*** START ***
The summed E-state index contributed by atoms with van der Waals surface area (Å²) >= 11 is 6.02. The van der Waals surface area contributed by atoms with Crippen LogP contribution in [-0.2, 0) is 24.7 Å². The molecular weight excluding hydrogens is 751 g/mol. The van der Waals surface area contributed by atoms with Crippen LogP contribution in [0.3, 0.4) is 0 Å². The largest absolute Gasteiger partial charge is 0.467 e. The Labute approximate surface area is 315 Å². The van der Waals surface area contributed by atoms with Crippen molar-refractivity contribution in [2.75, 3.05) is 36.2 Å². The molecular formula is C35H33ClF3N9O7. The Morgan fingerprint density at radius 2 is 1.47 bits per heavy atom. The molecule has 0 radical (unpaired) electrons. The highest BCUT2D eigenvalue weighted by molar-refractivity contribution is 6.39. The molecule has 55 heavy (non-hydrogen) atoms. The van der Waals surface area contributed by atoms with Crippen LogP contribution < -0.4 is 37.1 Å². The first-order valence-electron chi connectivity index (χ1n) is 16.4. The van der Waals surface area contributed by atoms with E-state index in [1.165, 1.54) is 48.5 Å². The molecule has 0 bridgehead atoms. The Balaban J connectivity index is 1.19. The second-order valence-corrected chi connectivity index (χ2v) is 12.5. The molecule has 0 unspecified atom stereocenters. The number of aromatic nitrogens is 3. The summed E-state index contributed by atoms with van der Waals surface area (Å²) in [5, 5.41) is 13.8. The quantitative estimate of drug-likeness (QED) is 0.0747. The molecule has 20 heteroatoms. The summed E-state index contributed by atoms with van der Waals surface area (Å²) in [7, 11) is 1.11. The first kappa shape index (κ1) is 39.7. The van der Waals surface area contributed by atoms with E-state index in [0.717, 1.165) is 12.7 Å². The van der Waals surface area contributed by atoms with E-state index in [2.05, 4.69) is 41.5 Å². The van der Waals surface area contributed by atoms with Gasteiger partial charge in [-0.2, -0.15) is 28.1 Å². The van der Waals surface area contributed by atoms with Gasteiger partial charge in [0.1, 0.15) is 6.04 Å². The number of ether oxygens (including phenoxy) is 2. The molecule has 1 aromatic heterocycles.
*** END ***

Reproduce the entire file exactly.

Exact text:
The summed E-state index contributed by atoms with van der Waals surface area (Å²) >= 11 is 6.02. The van der Waals surface area contributed by atoms with Crippen LogP contribution in [-0.2, 0) is 24.7 Å². The molecular weight excluding hydrogens is 751 g/mol. The van der Waals surface area contributed by atoms with Crippen LogP contribution in [0.3, 0.4) is 0 Å². The largest absolute Gasteiger partial charge is 0.467 e. The Labute approximate surface area is 315 Å². The van der Waals surface area contributed by atoms with Crippen molar-refractivity contribution in [2.75, 3.05) is 36.2 Å². The molecular formula is C35H33ClF3N9O7. The Morgan fingerprint density at radius 2 is 1.47 bits per heavy atom. The molecule has 0 radical (unpaired) electrons. The highest BCUT2D eigenvalue weighted by molar-refractivity contribution is 6.39. The molecule has 55 heavy (non-hydrogen) atoms. The van der Waals surface area contributed by atoms with Crippen LogP contribution < -0.4 is 37.1 Å². The first-order valence-electron chi connectivity index (χ1n) is 16.4. The van der Waals surface area contributed by atoms with E-state index in [1.165, 1.54) is 48.5 Å². The molecule has 0 bridgehead atoms. The Balaban J connectivity index is 1.19. The second-order valence-corrected chi connectivity index (χ2v) is 12.5. The molecule has 0 unspecified atom stereocenters. The number of aromatic nitrogens is 3. The summed E-state index contributed by atoms with van der Waals surface area (Å²) in [5, 5.41) is 13.8. The quantitative estimate of drug-likeness (QED) is 0.0747. The molecule has 20 heteroatoms. The summed E-state index contributed by atoms with van der Waals surface area (Å²) in [7, 11) is 1.11. The first kappa shape index (κ1) is 39.7. The van der Waals surface area contributed by atoms with E-state index in [0.717, 1.165) is 12.7 Å². The van der Waals surface area contributed by atoms with E-state index in [2.05, 4.69) is 41.5 Å². The van der Waals surface area contributed by atoms with Gasteiger partial charge in [-0.2, -0.15) is 28.1 Å². The van der Waals surface area contributed by atoms with Gasteiger partial charge in [0.1, 0.15) is 6.04 Å². The number of ether oxygens (including phenoxy) is 2. The molecule has 1 aromatic heterocycles.